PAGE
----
Diplomatic Sources Say Peres May Meet with Senior Soviet Officials in Rome Within the Next 24 Hours
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Diplomatic Sources Say Peres May Meet with Senior Soviet Officials in Rome Within the Next 24 Hours

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Western diplomatic sources said Tuesday that Israeli Foreign Minister Shimon Peres may meet with two senior Soviet officials within the next 24 hours in Rome where Peres flew Tuesday afternoon to attend the conference of the Socialist International.

The sources said the meeting, Tuesday night or Wednesday, would be held under the auspices of the Socialist International’s special committee on Middle Eastern affairs. The Soviet officials were identified as Karel Bruten and Alexander Zutov, both close aides to Anatoly Dobrinin in the Soviet Communist Party Central Committee’s foreign affairs department. Bruten was described as the man in charge of Middle East affairs in the Central Committee.

According to the sources, the meeting was arranged by former West German Chancellor Willy Brandt, a close friend of Peres and fellow-member of the Socialist International. Peres himself declined to comment prior to his departure at the end of a two-day official visit to Spain.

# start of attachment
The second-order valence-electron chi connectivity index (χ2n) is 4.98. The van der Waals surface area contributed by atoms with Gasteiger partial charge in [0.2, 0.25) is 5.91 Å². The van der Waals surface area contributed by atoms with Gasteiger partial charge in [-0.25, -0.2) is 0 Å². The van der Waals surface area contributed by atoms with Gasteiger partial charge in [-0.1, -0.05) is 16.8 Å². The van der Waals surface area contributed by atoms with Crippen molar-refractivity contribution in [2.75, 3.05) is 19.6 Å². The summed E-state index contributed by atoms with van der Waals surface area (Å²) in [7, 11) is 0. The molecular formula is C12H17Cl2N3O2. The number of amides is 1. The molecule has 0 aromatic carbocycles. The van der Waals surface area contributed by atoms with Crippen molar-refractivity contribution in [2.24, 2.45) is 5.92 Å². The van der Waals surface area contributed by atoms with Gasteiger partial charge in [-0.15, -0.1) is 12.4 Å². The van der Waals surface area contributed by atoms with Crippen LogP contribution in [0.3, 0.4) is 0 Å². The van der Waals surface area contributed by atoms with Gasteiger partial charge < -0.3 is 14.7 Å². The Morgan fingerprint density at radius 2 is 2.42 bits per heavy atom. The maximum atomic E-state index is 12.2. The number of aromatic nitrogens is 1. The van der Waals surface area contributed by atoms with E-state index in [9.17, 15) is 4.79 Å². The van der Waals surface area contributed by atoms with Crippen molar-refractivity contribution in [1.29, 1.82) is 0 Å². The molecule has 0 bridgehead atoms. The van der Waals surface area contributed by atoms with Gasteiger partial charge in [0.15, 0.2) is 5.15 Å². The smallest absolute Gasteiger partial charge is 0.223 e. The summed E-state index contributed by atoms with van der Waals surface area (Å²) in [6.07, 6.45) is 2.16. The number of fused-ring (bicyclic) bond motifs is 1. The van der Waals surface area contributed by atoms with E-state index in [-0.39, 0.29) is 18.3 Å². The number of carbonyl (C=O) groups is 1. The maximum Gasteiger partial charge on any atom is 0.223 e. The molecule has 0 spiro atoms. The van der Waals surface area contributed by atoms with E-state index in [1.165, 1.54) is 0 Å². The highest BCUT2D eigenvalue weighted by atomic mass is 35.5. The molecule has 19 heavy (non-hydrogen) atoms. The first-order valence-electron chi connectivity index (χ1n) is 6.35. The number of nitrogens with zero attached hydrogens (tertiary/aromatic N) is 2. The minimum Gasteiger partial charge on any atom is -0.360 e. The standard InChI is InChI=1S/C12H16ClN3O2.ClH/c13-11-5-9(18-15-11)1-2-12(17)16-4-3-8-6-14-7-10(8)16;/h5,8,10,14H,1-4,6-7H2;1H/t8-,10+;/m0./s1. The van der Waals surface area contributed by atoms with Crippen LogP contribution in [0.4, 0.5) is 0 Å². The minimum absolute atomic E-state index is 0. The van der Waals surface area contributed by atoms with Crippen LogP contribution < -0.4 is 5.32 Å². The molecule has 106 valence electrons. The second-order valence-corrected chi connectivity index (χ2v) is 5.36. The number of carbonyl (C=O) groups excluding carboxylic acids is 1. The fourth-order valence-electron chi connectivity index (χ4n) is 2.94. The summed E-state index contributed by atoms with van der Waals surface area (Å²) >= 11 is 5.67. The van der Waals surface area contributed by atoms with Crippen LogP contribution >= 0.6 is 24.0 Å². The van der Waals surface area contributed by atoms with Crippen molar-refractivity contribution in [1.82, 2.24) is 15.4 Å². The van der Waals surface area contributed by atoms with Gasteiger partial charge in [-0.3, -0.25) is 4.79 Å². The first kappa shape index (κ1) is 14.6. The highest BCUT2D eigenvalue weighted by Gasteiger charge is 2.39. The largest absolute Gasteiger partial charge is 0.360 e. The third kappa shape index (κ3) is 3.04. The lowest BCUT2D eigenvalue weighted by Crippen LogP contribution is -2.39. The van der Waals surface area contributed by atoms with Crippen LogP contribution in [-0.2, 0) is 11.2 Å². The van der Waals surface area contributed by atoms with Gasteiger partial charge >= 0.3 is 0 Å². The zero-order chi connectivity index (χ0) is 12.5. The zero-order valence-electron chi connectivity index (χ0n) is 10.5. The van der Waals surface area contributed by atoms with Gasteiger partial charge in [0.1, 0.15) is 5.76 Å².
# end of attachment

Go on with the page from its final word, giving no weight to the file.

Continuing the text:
“If and when such a meeting takes place it will not be kept secret. Any such meeting will be announced,” he said in reply to reporters’ questions. Peres met here Monday with King Juan Carlos and Prime Minister Felipe Gonzalez. According to Israeli sources, the King promised to do what he can to advance Middle East peace and Gonzalez said Spain would use its contacts in the Arab world to try to advance the process.

Peres urged the Spanish leaders to support an international conference for Middle East peace, an issue that has sharply divided the Israeli government.

The Israeli Foreign Minister spent his final day in Spain touring Jewish landmarks in Toledo, a cradle of Spanish-Jewish culture 500 years ago. In pouring rain, he visited the city’s two oldest synagogues, EI Retreto, built in the 14th century and now a national monument, and Santa Maria de la Blanca, which dates from the 12 century and was converted to a Catholic church after Spain expelled its Jews in 1492.

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